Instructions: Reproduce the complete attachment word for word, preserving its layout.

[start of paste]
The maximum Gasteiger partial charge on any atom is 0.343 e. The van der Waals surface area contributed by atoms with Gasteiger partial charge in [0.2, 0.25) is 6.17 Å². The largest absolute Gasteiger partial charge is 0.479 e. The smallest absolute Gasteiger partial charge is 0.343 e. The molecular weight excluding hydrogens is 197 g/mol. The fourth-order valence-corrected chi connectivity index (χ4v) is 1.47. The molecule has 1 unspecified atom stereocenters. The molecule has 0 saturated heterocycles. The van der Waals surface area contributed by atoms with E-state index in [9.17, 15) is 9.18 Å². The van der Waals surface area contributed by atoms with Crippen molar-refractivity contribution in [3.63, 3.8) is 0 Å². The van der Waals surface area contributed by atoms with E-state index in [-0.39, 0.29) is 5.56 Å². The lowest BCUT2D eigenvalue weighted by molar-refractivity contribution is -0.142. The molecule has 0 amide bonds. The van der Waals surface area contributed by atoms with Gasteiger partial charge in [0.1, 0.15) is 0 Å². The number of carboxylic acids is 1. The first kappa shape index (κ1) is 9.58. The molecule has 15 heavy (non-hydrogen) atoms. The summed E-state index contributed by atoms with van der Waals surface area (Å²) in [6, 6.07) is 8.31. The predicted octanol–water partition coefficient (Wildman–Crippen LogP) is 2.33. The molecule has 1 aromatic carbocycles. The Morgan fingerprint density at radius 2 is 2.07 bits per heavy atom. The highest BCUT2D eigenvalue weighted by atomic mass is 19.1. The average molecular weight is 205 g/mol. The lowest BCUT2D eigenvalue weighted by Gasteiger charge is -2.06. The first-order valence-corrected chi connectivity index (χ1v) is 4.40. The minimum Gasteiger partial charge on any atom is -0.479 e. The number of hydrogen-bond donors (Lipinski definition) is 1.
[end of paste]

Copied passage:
The maximum Gasteiger partial charge on any atom is 0.343 e. The van der Waals surface area contributed by atoms with Gasteiger partial charge in [0.2, 0.25) is 6.17 Å². The largest absolute Gasteiger partial charge is 0.479 e. The smallest absolute Gasteiger partial charge is 0.343 e. The molecular weight excluding hydrogens is 197 g/mol. The fourth-order valence-corrected chi connectivity index (χ4v) is 1.47. The molecule has 1 unspecified atom stereocenters. The molecule has 0 saturated heterocycles. The van der Waals surface area contributed by atoms with E-state index in [9.17, 15) is 9.18 Å². The van der Waals surface area contributed by atoms with Crippen molar-refractivity contribution in [3.63, 3.8) is 0 Å². The van der Waals surface area contributed by atoms with E-state index in [-0.39, 0.29) is 5.56 Å². The lowest BCUT2D eigenvalue weighted by molar-refractivity contribution is -0.142. The molecule has 0 amide bonds. The van der Waals surface area contributed by atoms with Gasteiger partial charge in [0.1, 0.15) is 0 Å². The number of carboxylic acids is 1. The first kappa shape index (κ1) is 9.58. The molecule has 15 heavy (non-hydrogen) atoms. The summed E-state index contributed by atoms with van der Waals surface area (Å²) in [6, 6.07) is 8.31. The predicted octanol–water partition coefficient (Wildman–Crippen LogP) is 2.33. The molecule has 1 aromatic carbocycles. The Morgan fingerprint density at radius 2 is 2.07 bits per heavy atom. The highest BCUT2D eigenvalue weighted by atomic mass is 19.1. The average molecular weight is 205 g/mol. The lowest BCUT2D eigenvalue weighted by Gasteiger charge is -2.06. The first-order valence-corrected chi connectivity index (χ1v) is 4.40. The minimum Gasteiger partial charge on any atom is -0.479 e. The number of hydrogen-bond donors (Lipinski definition) is 1.